In remembrance of the old-time coffeeshop
By: Ashley Boncimino and Lorene Yue
There’s no shortage of chic brunch spots in Chicago, but downtown’s share of cheap, authentic diners is shrinking. The latest casualty: Ohio House Coffee Shop, a River North classic with more than 50 years of history. It will close at the end of April after its landlord gave it the boot.
“It’s going to be a chain coffeehouse,” says owner Cathy Roquemore, 77, though she’s not sure which. “Everywhere you look down here, you see a chain . . . and with exorbitant prices.”
Ohio House definitely is a throwback. Tucked near the entrance of an old-style motel of the same name, at LaSalle Boulevard and Ohio Street, the place bills itself as the home of the “Wild Deuces” breakfast: two eggs, two strips of bacon, two sausage links and two pancakes for $5.75. A bottomless cup of coffee is $1.50. Except for the 20-piece chicken wing plate for $13.65, no dish costs more than $8.25.
With the rise of deep-pocketed corporate chains such as Corner Bakery, owned by Atlanta’s Roark Capital Group, and St. Louis-based Panera Bread Co., independent coffee shops are finding it harder to hang on to their perches, especially as the surrounding blocks gentrify. The list of the recently deceased includes Old Timer’s Restaurant & Lounge, Cambridge House and Ashkenaz Deli.
“There is a place for diners,” says Ms. Roquemore, who began waiting tables at Ohio House 30 years ago before buying it in 2004, “but you have to find a place for the diner itself. Where is it going to go?” At the start of April, she says, her landlord, a venture managed by Jacob Kiferbaum, gave her 30 days’ notice to move out so he could bring in a higher-paying tenant. Mr. Kiferbaum, an admitted extortionist in cahoots with Gov. Rod Blagojevich fundraiser Stuart Levine, did not return calls seeking comment.
“It’s a kind of Americana, but it’s likely not economically viable,” David Stone of Chicago-based Stone Real Estate Corp. says, referring to diners. Attracted to River North’s increasing sophistication, chains can afford to pay more rent because of higher sales volumes and, often, higher prices. “The Ohio House just hung on much longer than others in its ilk.”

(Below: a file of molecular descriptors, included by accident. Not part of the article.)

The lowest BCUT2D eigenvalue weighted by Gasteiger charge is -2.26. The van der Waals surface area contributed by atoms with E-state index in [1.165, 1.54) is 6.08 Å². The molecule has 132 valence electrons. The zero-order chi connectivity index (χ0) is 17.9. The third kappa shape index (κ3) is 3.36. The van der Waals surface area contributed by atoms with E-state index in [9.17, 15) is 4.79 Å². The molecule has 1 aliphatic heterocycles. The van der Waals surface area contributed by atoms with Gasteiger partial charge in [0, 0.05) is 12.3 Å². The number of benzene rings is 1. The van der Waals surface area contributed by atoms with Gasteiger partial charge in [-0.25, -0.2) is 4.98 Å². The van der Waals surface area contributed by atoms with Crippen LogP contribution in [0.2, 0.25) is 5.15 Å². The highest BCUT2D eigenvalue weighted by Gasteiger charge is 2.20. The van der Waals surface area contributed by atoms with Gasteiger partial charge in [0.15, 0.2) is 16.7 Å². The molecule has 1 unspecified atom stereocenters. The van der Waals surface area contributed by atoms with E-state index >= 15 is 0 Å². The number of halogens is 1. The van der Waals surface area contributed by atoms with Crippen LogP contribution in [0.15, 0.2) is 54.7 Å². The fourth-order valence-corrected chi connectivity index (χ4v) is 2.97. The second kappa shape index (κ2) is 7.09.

Other restaurant industry watchers caution against eulogizing a dining category before it has passed entirely. “I wouldn’t say it’s dying,” says Steve Zaransky, co-owner of LTHForum, a message board for Chicago foodies. “In areas where the real estate is real expensive, it is going away, but there are plenty around in the neighborhoods.”
Mr. Zaransky points to Moon’s Sandwich Shop on the Near West Side, Diner Grill in Lakeview and White Palace Grill in the South Loop as thriving examples. Even in the Loop, Artists Cafe still opens at 7 a.m. daily across from Grant Park near Congress Parkway.
There also are new places that nod to the originals. Along the West Randolph Street dining corridor, restaurants play off the old-school diner experience of bargain prices in a casual atmosphere—though probably without shouts from a waitress for Adam and Eve on a log (that’s two poached eggs and sausage).
Chef Stephanie Izard put a modern shine on the Formica-countered spots of her youth when she
opened Little Goat Diner late last year as an homage to the places she frequented growing up on the East Coast.
Servers pour a river of Joe, but here the beans come from micro-roaster Stumptown in Portland, Ore. Diners can get the pancakes for dinner or for breakfast, or crumpets with chorizo maple syrup. “There’s a little something for everyone,” Ms. Izard says, honoring the underlying concept of diners.
With more reasonably priced casual restaurants opening throughout the city, it becomes a challenge for traditional diners to draw customers, says Ellen Malloy, founder of Restaurant Intelligence Agency, a Chicago-based consulting and public relations firm. “You can’t just make great food anymore,” she says. “Your concept has to stand out.”
For Ohio House regulars, comfort food and a comfortable place were enough. Shaban Shabanov, 70, comes by almost every day for a coffee break. He calls it his second home. “When they greet you by name, it’s nice,” he says. “They’re good people.”
One customer recently wrote in a guest book that Ms. Roquemore keeps near the cash register: “I have known you since I was a little girl and you haven’t changed a bit.”
“We’ll come to wherever you cook again,” another customer wrote. “It’s not going to be the same without you, Cath.”